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Earning a high income doesn’t automatically translate into high net worth. In some cases, high earners simply spend more and end up with fewer assets than moderate earners who are also great savers and investors. This situation can result from status seeking and inability to delay gratification or below-average understanding of personal finance. In his book, The White Coat Investor (and his website of the same name), James M. Dahle, MD, remedies this problem. He educates physicians (who are generally high earners) on personal finance and investing so they can enjoy the fruits of their valuable knowledge and life-saving labor.
Earlier this year, I attended a financial media conference, where I heard Dahle speak about his effectiveness in “Helping Those Who Wear the White Coat Get a ‘Fair Shake’ on Wall Street.” At this session, Dahle gave away free copies of The White Coat Investor: A Doctor’s Guide to Personal Finance and Investing. Thanks to this gift, I had the chance to learn a couple of new things and reaffirm many of my beliefs about personal finance.
This book is an easy and concise read. Dahle does an excellent job of 1) breaking down financial concepts in easy-to-understand language and 2) providing easy-to-implement advice. What I love about the book is that — unlike some personal-finance resources — the author doesn’t oversimplify complex ideas in a way that distorts meaning. Instead, he explains ideas succinctly yet precisely.
Physicians and Aspiring Physicians Will Benefit from Reading The White Coat Investor
This book is written for physicians by a physician. It’s ideal for a resident or even medical-school candidates deciding where to attend medical school (hint: choose the most inexpensive school that accepts you).
Others who will benefit from reading The White Coat Investor are family members of physicians and folks in high-earning professions. A recurring theme is the idea that those who generate high incomes should focus on their careers while taking basic steps to establish and protect their financial futures.
What’s Covered in The White Coat Investor
Dahle covers a lot of ground in his book from situating yourself financially in the first year out of residency through retirement as a millionaire or multi-millionaire. He discusses building wealth as well as enjoying life and doing meaningful work, whether it’s practicing medicine or pursuing another career after you’ve reached financial milestones. Generally, the more money you have, the more choices you have. Dahle shows you how to expand your options and get wherever you want to go in a common-sense style.
He dispenses conventional wisdom like “live like a resident” after finishing residency (for non-medical professionals, similar advice could be “live like you’re still in college” in those first few years after graduation). He also delves into what living like a resident might look like and its long-term benefits. For example, the book contains profiles of wealthy physicians and how they achieved this status through frugality, high savings rates, and aggressive debt payoff.
Going further, Dahle presents pros and cons (and his well-thought-out opinions) on opportunities, challenges, and financial products often presented to physicians and high earners. Some are unique to physicians, such as physician mortgage loans and specialty-specific disability insurance; some are more relevant to physicians than other professions, such as opportunities to invest in medical real estate (such as surgical centers) and methods of paying off six figures’ worth of student loan debt; and some could be applicable to high earners in non-financial disciplines, such as ways to vet financial advisors and reasons to invest simply in low-cost index funds.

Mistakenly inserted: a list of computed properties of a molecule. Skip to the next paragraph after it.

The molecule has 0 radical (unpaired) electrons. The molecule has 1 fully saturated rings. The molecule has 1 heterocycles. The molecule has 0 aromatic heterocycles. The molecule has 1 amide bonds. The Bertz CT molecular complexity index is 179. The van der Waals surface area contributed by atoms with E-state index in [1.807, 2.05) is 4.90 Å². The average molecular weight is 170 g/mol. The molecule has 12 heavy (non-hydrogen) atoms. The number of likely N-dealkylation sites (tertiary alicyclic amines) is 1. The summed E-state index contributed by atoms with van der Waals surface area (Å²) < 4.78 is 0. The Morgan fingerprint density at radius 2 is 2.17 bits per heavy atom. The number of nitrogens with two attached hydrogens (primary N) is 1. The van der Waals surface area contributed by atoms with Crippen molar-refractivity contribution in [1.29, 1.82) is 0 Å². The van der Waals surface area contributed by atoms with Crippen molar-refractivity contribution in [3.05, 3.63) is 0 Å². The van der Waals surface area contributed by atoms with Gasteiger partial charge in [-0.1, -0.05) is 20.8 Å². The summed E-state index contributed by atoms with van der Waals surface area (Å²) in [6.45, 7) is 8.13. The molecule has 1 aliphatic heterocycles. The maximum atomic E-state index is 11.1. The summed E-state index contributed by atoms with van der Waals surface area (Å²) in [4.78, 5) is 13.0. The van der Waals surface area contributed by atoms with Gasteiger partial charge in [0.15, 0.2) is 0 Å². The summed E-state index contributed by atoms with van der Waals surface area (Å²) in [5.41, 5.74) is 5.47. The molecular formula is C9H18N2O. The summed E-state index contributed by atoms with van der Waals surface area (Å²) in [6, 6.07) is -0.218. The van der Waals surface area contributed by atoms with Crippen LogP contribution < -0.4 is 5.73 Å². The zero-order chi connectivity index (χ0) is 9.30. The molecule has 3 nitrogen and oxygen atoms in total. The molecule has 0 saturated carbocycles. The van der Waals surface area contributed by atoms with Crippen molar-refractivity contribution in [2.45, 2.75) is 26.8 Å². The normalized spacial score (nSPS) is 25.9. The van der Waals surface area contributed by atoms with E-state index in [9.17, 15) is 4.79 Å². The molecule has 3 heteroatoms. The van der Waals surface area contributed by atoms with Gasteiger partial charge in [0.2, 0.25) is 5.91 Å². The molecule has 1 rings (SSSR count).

A Couple of Complex Topics Made Simple in The White Coat Investor
As I mentioned earlier, Dahle does a great job at making complex ideas understandable and connecting dots in fresh ways.
For example, one thing that he cleared up for me was the use of Health Savings Accounts (HSAs) in retirement. I had heard that you could withdraw money from your HSA in retirement tax-free in amounts equivalent to past medical receipts (in addition to paying for current medical expenses).
What I didn’t get was why you’d want to do that. The prospect of saving receipts from my 50s so I could withdraw money from my HSA tax-free in my 80s seemed like a lot of trouble and full of documentation nightmares. It seemed like I would want to use HSA funds to pay bills when they came due, not with years or decades separating bills from withdrawals.
Dahle explains that this method is simply a potential tax break (he calls this tax-free withdrawal a “loophole”) that a high earner could pursue to keep taxes down in retirement. This approach isn’t necessarily the best one or ideal for every HSA saver but simply an option that could suit some readers.
Another topic that Dahle covers deftly is that of estate planning. He dives into net worth thresholds relevant to planning and suggests looking at both federal and state laws in regard to estate taxes. I had often wondered if high-net-worth individuals under federal limits ($5.49 million in 2017 according to Forbes) might plan differently from those who had much more, and the answer seems to be “yes.”
The White Coat Investor contains excellent content on personal finance and smart evaluations of major choices that physicians will likely need to make. Physicians and aspiring physicians will benefit greatly from reading this book to learn how to build and preserve wealth.
Have you read The White Coat Investor? How did this book help you?